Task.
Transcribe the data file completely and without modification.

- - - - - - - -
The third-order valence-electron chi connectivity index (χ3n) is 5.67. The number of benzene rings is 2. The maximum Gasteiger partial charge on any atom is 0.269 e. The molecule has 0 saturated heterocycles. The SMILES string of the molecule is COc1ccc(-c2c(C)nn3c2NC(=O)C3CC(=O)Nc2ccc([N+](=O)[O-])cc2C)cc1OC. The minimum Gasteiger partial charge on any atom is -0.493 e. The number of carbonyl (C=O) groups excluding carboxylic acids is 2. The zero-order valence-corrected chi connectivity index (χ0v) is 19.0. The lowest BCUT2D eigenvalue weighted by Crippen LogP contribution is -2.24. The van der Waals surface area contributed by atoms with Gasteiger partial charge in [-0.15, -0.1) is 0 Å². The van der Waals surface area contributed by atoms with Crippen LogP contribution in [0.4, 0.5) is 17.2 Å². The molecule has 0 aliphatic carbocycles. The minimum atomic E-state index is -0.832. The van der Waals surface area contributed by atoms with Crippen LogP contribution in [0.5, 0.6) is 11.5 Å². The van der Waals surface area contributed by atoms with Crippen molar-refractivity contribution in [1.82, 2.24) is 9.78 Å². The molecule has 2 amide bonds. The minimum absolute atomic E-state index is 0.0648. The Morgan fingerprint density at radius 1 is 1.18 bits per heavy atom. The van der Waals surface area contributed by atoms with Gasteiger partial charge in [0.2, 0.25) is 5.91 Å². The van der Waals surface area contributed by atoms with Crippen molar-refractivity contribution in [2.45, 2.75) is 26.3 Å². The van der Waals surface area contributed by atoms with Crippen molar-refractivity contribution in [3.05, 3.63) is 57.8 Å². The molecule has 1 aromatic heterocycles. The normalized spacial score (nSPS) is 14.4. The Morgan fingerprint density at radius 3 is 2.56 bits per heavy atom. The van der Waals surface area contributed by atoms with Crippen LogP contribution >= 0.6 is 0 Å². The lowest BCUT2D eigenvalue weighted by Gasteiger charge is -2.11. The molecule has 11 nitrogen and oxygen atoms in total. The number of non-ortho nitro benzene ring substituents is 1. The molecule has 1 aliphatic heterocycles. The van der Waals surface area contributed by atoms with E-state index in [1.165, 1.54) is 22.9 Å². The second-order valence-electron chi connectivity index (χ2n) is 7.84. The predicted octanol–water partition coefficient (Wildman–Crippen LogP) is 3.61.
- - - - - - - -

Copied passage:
The third-order valence-electron chi connectivity index (χ3n) is 5.67. The number of benzene rings is 2. The maximum Gasteiger partial charge on any atom is 0.269 e. The molecule has 0 saturated heterocycles. The SMILES string of the molecule is COc1ccc(-c2c(C)nn3c2NC(=O)C3CC(=O)Nc2ccc([N+](=O)[O-])cc2C)cc1OC. The minimum Gasteiger partial charge on any atom is -0.493 e. The number of carbonyl (C=O) groups excluding carboxylic acids is 2. The zero-order valence-corrected chi connectivity index (χ0v) is 19.0. The lowest BCUT2D eigenvalue weighted by Crippen LogP contribution is -2.24. The van der Waals surface area contributed by atoms with Gasteiger partial charge in [-0.15, -0.1) is 0 Å². The van der Waals surface area contributed by atoms with Crippen LogP contribution in [0.4, 0.5) is 17.2 Å². The molecule has 0 aliphatic carbocycles. The minimum atomic E-state index is -0.832. The van der Waals surface area contributed by atoms with Crippen LogP contribution in [0.5, 0.6) is 11.5 Å². The van der Waals surface area contributed by atoms with Crippen molar-refractivity contribution in [1.82, 2.24) is 9.78 Å². The molecule has 2 amide bonds. The minimum absolute atomic E-state index is 0.0648. The Morgan fingerprint density at radius 1 is 1.18 bits per heavy atom. The van der Waals surface area contributed by atoms with Gasteiger partial charge in [0.2, 0.25) is 5.91 Å². The van der Waals surface area contributed by atoms with Crippen molar-refractivity contribution in [2.45, 2.75) is 26.3 Å². The van der Waals surface area contributed by atoms with Crippen molar-refractivity contribution in [3.05, 3.63) is 57.8 Å². The molecule has 1 aromatic heterocycles. The normalized spacial score (nSPS) is 14.4. The Morgan fingerprint density at radius 3 is 2.56 bits per heavy atom. The van der Waals surface area contributed by atoms with Crippen LogP contribution >= 0.6 is 0 Å². The lowest BCUT2D eigenvalue weighted by Gasteiger charge is -2.11. The molecule has 11 nitrogen and oxygen atoms in total. The number of non-ortho nitro benzene ring substituents is 1. The molecule has 1 aliphatic heterocycles. The van der Waals surface area contributed by atoms with E-state index in [1.165, 1.54) is 22.9 Å². The second-order valence-electron chi connectivity index (χ2n) is 7.84. The predicted octanol–water partition coefficient (Wildman–Crippen LogP) is 3.61.